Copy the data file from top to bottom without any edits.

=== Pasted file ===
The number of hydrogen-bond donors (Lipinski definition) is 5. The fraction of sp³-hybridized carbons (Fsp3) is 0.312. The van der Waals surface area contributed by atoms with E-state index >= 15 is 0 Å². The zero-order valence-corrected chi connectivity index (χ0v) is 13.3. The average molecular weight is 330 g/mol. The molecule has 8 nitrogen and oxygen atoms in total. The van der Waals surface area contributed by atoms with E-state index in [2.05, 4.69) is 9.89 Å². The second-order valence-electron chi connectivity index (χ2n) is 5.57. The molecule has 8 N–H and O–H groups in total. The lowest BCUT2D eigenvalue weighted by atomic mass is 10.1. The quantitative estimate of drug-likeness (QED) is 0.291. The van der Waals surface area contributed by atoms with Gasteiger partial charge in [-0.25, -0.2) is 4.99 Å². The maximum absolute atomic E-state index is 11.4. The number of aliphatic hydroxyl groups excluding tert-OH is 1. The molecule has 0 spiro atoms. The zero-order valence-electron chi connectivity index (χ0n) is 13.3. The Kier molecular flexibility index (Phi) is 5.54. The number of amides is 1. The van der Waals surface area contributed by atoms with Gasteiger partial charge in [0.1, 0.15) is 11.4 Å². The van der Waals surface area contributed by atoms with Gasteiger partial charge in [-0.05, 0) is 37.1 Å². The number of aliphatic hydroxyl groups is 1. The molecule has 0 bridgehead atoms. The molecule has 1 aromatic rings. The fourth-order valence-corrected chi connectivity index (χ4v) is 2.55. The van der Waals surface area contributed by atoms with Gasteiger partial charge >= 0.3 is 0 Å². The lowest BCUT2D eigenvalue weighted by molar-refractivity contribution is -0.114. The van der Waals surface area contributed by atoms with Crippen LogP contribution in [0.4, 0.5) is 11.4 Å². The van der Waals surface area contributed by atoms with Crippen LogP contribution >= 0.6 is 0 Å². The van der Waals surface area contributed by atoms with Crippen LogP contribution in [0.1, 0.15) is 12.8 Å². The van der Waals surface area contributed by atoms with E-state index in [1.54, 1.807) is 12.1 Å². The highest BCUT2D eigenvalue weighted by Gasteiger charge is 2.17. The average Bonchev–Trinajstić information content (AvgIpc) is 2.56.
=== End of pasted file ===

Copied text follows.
The number of hydrogen-bond donors (Lipinski definition) is 5. The fraction of sp³-hybridized carbons (Fsp3) is 0.312. The van der Waals surface area contributed by atoms with E-state index >= 15 is 0 Å². The zero-order valence-corrected chi connectivity index (χ0v) is 13.3. The average molecular weight is 330 g/mol. The molecule has 8 nitrogen and oxygen atoms in total. The van der Waals surface area contributed by atoms with E-state index in [2.05, 4.69) is 9.89 Å². The second-order valence-electron chi connectivity index (χ2n) is 5.57. The molecule has 8 N–H and O–H groups in total. The lowest BCUT2D eigenvalue weighted by atomic mass is 10.1. The quantitative estimate of drug-likeness (QED) is 0.291. The van der Waals surface area contributed by atoms with Gasteiger partial charge in [-0.25, -0.2) is 4.99 Å². The maximum absolute atomic E-state index is 11.4. The number of aliphatic hydroxyl groups excluding tert-OH is 1. The molecule has 0 spiro atoms. The zero-order valence-electron chi connectivity index (χ0n) is 13.3. The Kier molecular flexibility index (Phi) is 5.54. The number of amides is 1. The van der Waals surface area contributed by atoms with Gasteiger partial charge in [0.1, 0.15) is 11.4 Å². The van der Waals surface area contributed by atoms with Gasteiger partial charge in [-0.05, 0) is 37.1 Å². The number of aliphatic hydroxyl groups is 1. The molecule has 0 bridgehead atoms. The molecule has 1 aromatic rings. The fourth-order valence-corrected chi connectivity index (χ4v) is 2.55. The van der Waals surface area contributed by atoms with Gasteiger partial charge >= 0.3 is 0 Å². The lowest BCUT2D eigenvalue weighted by molar-refractivity contribution is -0.114. The van der Waals surface area contributed by atoms with Crippen LogP contribution in [0.4, 0.5) is 11.4 Å². The van der Waals surface area contributed by atoms with Crippen LogP contribution >= 0.6 is 0 Å². The van der Waals surface area contributed by atoms with Crippen LogP contribution in [0.1, 0.15) is 12.8 Å². The van der Waals surface area contributed by atoms with E-state index in [1.54, 1.807) is 12.1 Å². The highest BCUT2D eigenvalue weighted by Gasteiger charge is 2.17. The average Bonchev–Trinajstić information content (AvgIpc) is 2.56.